I would imagine that, if you work in the PR team at Starbucks, the phrase “no publicity is bad publicity” is not one you would hear very often.
My daily 5-shot Venti Americano was livened up considerably yesterday morning by news reports with “Starbucks employee wins dyslexia discrimination case”. Interviewed on BBC Breakfast, the employee (or ‘partner’ in Starbucks-ese), Meseret Kumulchew, wept as she described how she had been driven to thoughts of suicide by the company’s accusation that she had deliberately falsified documents.
The report is based on Ms Kumulchew’s account, as no judgment has yet been published by the employment tribunal. The findings of the tribunal were, apparently, that Starbucks had discriminated against her “because of the effects of her dyslexia”, failed to make reasonable adjustments and that she had been victimised. There is still to be a remedy hearing.
Ms Kumulchew is dyslexic. One of the effects of this, for her, is difficulty in writing numbers down accurately. Part of her role as a shift supervisor was to take the temperature of fridges and water at particular times during the day and to record these temperatures.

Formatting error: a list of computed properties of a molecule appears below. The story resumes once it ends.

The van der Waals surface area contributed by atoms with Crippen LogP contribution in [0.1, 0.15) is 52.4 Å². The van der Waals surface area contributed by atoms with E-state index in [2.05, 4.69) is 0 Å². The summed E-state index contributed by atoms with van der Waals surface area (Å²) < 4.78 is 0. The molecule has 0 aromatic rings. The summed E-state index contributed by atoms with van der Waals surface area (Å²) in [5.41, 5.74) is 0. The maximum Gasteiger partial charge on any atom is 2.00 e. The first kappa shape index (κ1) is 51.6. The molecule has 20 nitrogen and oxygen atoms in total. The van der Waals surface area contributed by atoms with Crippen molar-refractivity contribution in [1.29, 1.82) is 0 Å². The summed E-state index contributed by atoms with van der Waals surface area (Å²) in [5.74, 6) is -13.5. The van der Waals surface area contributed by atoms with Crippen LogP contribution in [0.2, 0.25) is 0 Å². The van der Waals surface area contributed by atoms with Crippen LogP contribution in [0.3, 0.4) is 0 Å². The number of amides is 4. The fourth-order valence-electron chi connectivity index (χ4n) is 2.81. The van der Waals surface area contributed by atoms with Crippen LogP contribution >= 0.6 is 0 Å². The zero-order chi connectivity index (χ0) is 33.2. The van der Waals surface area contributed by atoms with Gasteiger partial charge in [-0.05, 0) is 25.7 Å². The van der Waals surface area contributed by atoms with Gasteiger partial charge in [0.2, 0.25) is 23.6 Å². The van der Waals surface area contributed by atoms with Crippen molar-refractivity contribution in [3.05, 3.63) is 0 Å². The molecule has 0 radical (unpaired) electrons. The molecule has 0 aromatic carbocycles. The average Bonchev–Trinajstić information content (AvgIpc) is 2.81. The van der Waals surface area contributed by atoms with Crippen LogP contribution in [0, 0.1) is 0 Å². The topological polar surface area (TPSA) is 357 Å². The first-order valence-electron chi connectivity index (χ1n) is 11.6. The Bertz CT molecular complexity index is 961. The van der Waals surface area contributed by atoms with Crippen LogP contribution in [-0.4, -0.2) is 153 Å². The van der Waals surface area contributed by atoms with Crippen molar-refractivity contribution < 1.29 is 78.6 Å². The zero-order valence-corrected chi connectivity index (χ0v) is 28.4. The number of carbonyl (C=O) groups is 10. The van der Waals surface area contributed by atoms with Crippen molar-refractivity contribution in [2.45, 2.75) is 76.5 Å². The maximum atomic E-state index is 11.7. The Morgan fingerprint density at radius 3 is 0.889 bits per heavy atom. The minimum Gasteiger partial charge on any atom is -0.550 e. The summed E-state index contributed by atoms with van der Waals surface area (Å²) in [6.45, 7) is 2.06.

What has been reported is that, after she had recorded incorrect information, she was accused of falsifying documents. This sounds like charges put to an employee in disciplinary proceedings, although it is not clear whether this is what actually happened. What did happen is that Ms Kumulchew was given lesser duties and told to retrain. While this could have been an (albeit clumsy) attempt to make adjustments to the role to avoid any disadvantage to Ms Kumulchew brought about by the requirement to write down fridge temperatures, her reaction and protestations that “I am not a fraud” suggests that the matter arose because of accusations of misconduct.
If it is the case that Ms Kumulchew did attempt to argue that her misconduct was caused by her disability, the employer should have engaged with her explanation and sought advice. Indeed, they could (as Ms Kumulchew has suggested) have sought assistance from the British Dyslexia Association.
Based on the reported findings of the tribunal in this case, Starbucks did not do so. Nor does it appear that they engaged with her about any adjustments that could have been made to the role. Suggestions she has made include allowing her more time to check her work, having someone else to look over her work and providing policies in big writing. Given the resources available to Starbucks, none of this seems to be unreasonable.
This case highlights how easy it is for employers to get it wrong. But also how easy it could have been for them to get it right. Had they worked with Ms Kumulchew to try to understand what effect her dyslexia had on her and what they could do to support her at work the publicity might have, for once, been good.